The news is good, $35,000,000 raised through this year’s Armenia Fund Telethon. That’s more than double last year’s take, which itself was record setting. This marks quantum progress from the early days, when this project was the “Artzakh Fund Telethon”, and a very few hundred thousand dollars made us all giddy. But this is the big picture. As always, the devil’s in the details. Let’s break things down into the good and bad.
A novel component of the telethon’s fundraising efforts was the bike ride along the California coast. This is something near and dear to my heart, and I regretted not being able to take the time off to participate. More such narrow focus efforts would engage those who have a particular interest. Why not a hike-a-thon, eating contest, Star Trek watching marathon, an online game competition, etc.?
The other good news is the coming of financial age of Armenia and the “newest” part of the Diaspora. Fully $30 million of the total raised came from pledges secured through President Serzh Sarkissian’s efforts with 120 individuals from among the newly rich in Armenia and Russia. It’s welcome progress to see this kind of engagement among our wealthy class. This has not always been the case historically, so much so that a century ago, for a brief period, money had to be raised through force of arms.
The flip side of the $30 million is that only five million dollars came from the older parts of the Diaspora. The geographic details/breakdowns are reported in this paper. This may be due, in part, to the economic turmoil that hit the western world sooner and more severely than the former Soviet Union. It could also be a result of some elemen’s in our communities constantly harping on money lost to unscrupulous officials in the process of building Artzakh’s infrastructure. I wouldn’t be surprised if some money disappeared in this way. But is it a significant sum? More importantly, is it worth risking the building of a new country for this relative pittance? Is it worth souring people on what is otherwise a very positive, pan-Armenian effort?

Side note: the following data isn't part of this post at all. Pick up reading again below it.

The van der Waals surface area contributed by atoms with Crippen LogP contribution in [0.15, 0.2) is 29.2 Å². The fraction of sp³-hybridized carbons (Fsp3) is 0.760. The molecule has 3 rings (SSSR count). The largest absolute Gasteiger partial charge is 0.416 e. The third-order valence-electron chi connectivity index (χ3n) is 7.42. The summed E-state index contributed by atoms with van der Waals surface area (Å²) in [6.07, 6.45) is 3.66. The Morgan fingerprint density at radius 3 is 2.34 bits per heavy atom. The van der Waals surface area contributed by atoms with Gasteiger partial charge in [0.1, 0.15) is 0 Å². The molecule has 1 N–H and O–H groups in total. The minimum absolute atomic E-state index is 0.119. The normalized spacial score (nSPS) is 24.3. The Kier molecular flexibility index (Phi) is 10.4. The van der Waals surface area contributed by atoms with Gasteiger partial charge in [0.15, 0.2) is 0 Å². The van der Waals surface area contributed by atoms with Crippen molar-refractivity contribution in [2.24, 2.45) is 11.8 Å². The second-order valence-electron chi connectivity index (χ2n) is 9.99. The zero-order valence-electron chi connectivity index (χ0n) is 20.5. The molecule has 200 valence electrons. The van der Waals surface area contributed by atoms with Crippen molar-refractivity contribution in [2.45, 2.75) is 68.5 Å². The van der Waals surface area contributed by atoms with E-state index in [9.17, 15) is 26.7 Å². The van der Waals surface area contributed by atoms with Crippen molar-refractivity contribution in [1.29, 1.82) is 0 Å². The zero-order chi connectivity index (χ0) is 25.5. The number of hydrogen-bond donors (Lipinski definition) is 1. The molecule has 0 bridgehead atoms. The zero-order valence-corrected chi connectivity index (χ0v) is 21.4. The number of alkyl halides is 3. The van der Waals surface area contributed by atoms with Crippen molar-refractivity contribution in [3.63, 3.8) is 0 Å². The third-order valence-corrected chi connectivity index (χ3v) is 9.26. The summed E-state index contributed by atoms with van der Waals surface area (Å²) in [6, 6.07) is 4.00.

The five million dollar question leads me to the one unfortunate choice, to my mind, made by the Telethon’s organizers. That was the prominence given to Terry Phillips, author of Murder at the Altar, a book that rehashes the assassination of Ghevont Tourian, the then (1933) Primate of the Armenian Church in America. This is such a deep wound in the flesh of our communities that it has barely scabbed over during the last two decades. It is far from completely healed. Rehashing that topic now serves no purpose but blood-money-making, publicity mongering, or worse by the author. Perhaps this guy’s presence was a turnoff too. We should really be careful about these kinds of things. It’s of course his right to write whatever he pleases. But, just as I’m often confronted with backlash from what I write, he should be cognizant that there’s a price to be paid for the damage he’s chosen to cause the fabric of our community.
Let’s keep giving ’til it hurts to build our infrastructure and political strength in Armenia and the Diaspora, but wisely and sensitively.